Maternal deaths worldwide drop by a third
15 September 2010
The number of women dying due to complications during pregnancy and childbirth has decreased by 34% from an estimated 546 000 in 1990 to 358 000 in 2008, according to a new report, Trends in maternal mortality, released by the World Health Organization (WHO), the United Nations Children's Fund (UNICEF), the United Nations Population Fund (UNFPA) and the World Bank.
Despite this notable progress, the annual rate of decline is less than half of what is needed to achieve the Millennium Development Goal (MDG) target of reducing the maternal mortality ratio (the number of deaths per 100,000 live births) by 75% between 1990 and 2015. This will require an annual decline of 5.5%: the current average annual decline of just 2.3%.
"The global reduction in maternal death rates is encouraging news," says Dr Margaret Chan, the Director-General of WHO.”No woman should die due to inadequate access to family planning and to pregnancy and delivery care."
For nations with high HIV prevalence, AIDS has become a leading cause of death during pregnancy and after the birth. There is also some evidence that women living with HIV are at greater risk of maternal death. Overall, it was estimated that there were 42 000 deaths due to AIDS among pregnant women globally in 2008. About half of those are estimated to be maternal. The contribution of HIV was highest in sub-Saharan Africa where 9% of all maternal deaths were AIDS-related.
“Integrating HIV services with maternal and sexual and reproductive health services is imperative to stop mothers from dying and babies from being born with HIV,” said Mr Michel Sidibé, UNAIDS Executive Director. “The AIDS movement must be leveraged to achieve reductions in maternal and child mortality.
According to the report pregnant women die from four major causes: severe bleeding after childbirth, infections, hypertensive disorders, and unsafe abortion. Every day, about 1000 women died due to these complications in 2008, more than half in sub-Saharan Africa. The risk of a woman in a low-income country dying from a pregnancy- related cause during her lifetime is about 35 times greater than a woman living in a high-income country.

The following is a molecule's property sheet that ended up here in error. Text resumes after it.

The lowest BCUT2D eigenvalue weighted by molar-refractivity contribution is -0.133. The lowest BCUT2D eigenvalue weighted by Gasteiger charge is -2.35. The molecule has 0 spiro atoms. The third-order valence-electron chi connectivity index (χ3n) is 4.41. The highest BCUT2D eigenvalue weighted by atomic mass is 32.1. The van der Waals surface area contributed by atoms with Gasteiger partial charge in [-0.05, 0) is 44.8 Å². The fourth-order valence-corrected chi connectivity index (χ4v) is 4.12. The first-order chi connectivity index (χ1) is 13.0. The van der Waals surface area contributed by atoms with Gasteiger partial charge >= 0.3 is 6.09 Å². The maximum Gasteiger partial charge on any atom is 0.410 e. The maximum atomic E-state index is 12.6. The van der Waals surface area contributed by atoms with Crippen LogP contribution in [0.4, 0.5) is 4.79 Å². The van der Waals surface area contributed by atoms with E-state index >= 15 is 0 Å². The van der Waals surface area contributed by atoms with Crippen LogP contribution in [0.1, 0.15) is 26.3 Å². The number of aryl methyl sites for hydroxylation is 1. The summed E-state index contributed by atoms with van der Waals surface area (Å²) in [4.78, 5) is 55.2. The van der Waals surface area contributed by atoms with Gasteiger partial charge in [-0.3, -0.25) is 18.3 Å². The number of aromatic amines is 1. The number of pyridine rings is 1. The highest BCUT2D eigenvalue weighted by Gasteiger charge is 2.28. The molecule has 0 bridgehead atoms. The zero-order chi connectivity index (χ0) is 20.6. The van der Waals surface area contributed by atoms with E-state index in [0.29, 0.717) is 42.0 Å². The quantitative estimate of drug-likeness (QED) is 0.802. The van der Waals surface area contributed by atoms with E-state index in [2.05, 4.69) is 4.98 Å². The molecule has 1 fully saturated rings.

"To achieve our global goal of improving maternal health and to save women's lives we need to do more to reach those who are most at risk," says Anthony Lake, Executive Director of UNICEF. "That means reaching women in rural areas and poorer households, women from ethnic minorities and indigenous groups, and women living with HIV and in conflict zones."
The new estimates show that it is possible to prevent many more women dying. Countries need to invest in their health systems and in the quality of care.
"Every birth should be safe and every pregnancy wanted,” says Thoraya Ahmed Obaid, the Executive Director of UNFPA.The lack of maternal health care violates women's rights to life, health, equality, and non-discrimination.
UN agencies, donors and other partners have increasingly coordinated their assistance to countries, focusing on those with the greatest burden.
According to Tamar Manuelyan Atinc, Vice President for Human Development at the World Bank, “Given the weak state of health systems in many countries, we must work closely with governments, aid donors and agencies, and other partners to strengthen these systems.